When people are introduced to macro counting and food logging, they’re often told that they need to log everything they eat with near-perfect accuracy and precision. This can lead to unnecessary stress (high levels of concern when you can’t log a meal with perfect accuracy) and friction associated with the learning curve of weighing or measuring everything you eat and drink.
Fortunately, perfect food logging accuracy isn’t necessary to attain the outcomes most people are interested in (weight loss, muscle gain, and improved body composition). In fact, an excessive concern with perfect food logging accuracy can sometimes be counterproductive.
Why It's Often Assumed that Perfect Logging is Necessary
When people insist that perfect food logging accuracy is necessary to achieve the results you want, this recommendation is typically given in the context of a dietary approach that can’t adequately adapt to reasonable food logging inaccuracies. Typically, you’re provided with a static estimate of your energy expenditure, which is assumed to be perfectly accurate (more-or-less). Your calorie and macro targets are calculated based on this static value. Since your intake targets are calculated in relation to a static value, you need to log your food with extreme accuracy to know how close your intake is to a static target.
However, we know that any static estimate of energy needs will have the potential for considerable error. Furthermore, as your metabolism adapts to being in a caloric surplus or deficit, energy needs will change. That’s why MacroFactor’s dynamic expenditure algorithm and coaching recommendations adapt based on your weight trend and nutrition intake in the first place. And, as an added bonus, such a system negates the need for perfectly accurate food logging.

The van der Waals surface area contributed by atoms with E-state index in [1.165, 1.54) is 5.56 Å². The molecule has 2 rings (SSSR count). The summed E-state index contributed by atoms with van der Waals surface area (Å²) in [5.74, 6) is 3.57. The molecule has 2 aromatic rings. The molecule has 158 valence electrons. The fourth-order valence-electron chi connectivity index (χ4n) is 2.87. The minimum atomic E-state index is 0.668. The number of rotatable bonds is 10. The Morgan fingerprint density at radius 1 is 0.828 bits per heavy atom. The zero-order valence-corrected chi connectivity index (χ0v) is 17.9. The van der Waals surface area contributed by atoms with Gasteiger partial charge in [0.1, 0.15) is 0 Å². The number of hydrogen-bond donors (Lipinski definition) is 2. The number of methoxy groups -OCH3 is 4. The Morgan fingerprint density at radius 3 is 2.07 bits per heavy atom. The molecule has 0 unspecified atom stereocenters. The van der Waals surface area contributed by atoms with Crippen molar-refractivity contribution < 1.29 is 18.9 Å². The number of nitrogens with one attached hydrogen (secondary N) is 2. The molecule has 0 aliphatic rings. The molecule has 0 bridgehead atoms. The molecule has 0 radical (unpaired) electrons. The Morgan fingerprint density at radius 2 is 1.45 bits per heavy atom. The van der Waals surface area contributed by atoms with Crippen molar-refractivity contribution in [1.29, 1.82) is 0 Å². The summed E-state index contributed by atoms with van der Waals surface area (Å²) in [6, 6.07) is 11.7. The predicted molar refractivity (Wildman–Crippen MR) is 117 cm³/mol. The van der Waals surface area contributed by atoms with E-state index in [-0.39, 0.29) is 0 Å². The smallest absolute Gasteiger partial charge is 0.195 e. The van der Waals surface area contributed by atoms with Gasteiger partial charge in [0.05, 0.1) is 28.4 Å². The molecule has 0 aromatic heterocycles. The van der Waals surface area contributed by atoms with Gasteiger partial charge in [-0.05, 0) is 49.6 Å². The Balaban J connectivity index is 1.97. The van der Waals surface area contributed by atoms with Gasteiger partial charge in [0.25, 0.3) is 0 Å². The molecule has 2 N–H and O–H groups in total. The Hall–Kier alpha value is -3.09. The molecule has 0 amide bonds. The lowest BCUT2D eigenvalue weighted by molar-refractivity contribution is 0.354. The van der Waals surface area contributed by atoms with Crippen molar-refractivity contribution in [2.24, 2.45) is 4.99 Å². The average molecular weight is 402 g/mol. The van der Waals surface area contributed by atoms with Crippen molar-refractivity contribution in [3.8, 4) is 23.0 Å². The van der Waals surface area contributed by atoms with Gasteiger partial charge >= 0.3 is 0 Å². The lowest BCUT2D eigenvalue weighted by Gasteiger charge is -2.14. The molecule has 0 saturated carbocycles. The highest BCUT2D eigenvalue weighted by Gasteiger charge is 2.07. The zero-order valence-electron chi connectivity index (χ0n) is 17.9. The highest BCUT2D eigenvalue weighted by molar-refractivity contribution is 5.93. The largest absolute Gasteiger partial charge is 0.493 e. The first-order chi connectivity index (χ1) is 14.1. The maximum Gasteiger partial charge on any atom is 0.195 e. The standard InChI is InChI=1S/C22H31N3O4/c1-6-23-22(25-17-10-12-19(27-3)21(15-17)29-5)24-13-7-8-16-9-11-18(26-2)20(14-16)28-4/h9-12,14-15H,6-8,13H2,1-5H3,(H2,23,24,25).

To illustrate, let’s assume that your actual energy expenditure is known to be 2500 Calories per day, and you’re aiming to lose a pound per week, so your energy intake target is 2000 Calories per day. But, let’s further assume that you don’t log your food with perfect accuracy, so you end up underestimating your energy intake by about 300 calories per day: when you log 2000 Calories, you’re actually consuming 2300 Calories. So, you end up losing weight slower than intended.
If your dietary targets were calculated in reference to a static value (2500 Calories per day), you’d only have one option: make sure you started logging food with absolutely perfect accuracy.
Why Perfectly Accurate Logging isn't Necessary with MacroFactor
However, with MacroFactor, your calculated expenditure and dietary targets would just trend down in response to your slower-than-intended weight loss. Your expenditure would settle at around 2200 Calories per day, and so your energy intake target would settle at around 1700 Calories per day. Through this process, your recommended intake targets fully account for your food logging inaccuracies. Since you underestimate your energy intake by 300 calories per day, when you log 1700 Calories, you’re actually consuming the 2000 Calories that are perfectly appropriate for your goal. In short, this process accounts for and corrects for consistent food logging inaccuracies of any reasonable magnitude.
Of note, this process is beneficial even when you do try to log your food with perfect accuracy. For a variety of reasons, even people who track meticulously will under- or overestimate their energy intake to some degree: plenty of foods have small labeling errors, fruits and vegetables can differ in terms of their sugar vs. water content, different cooking, preparation, and processing methods can affect how much energy your body can actually extract from a food, etc. Even if you think you’re logging with perfect accuracy, you might still be consuming 5-10% more or less energy than you end up logging. A system like MacroFactor’s accounts and corrects for those inadvertent and unavoidable logging errors as well.
How Accurately Do You Need to Log Your Food?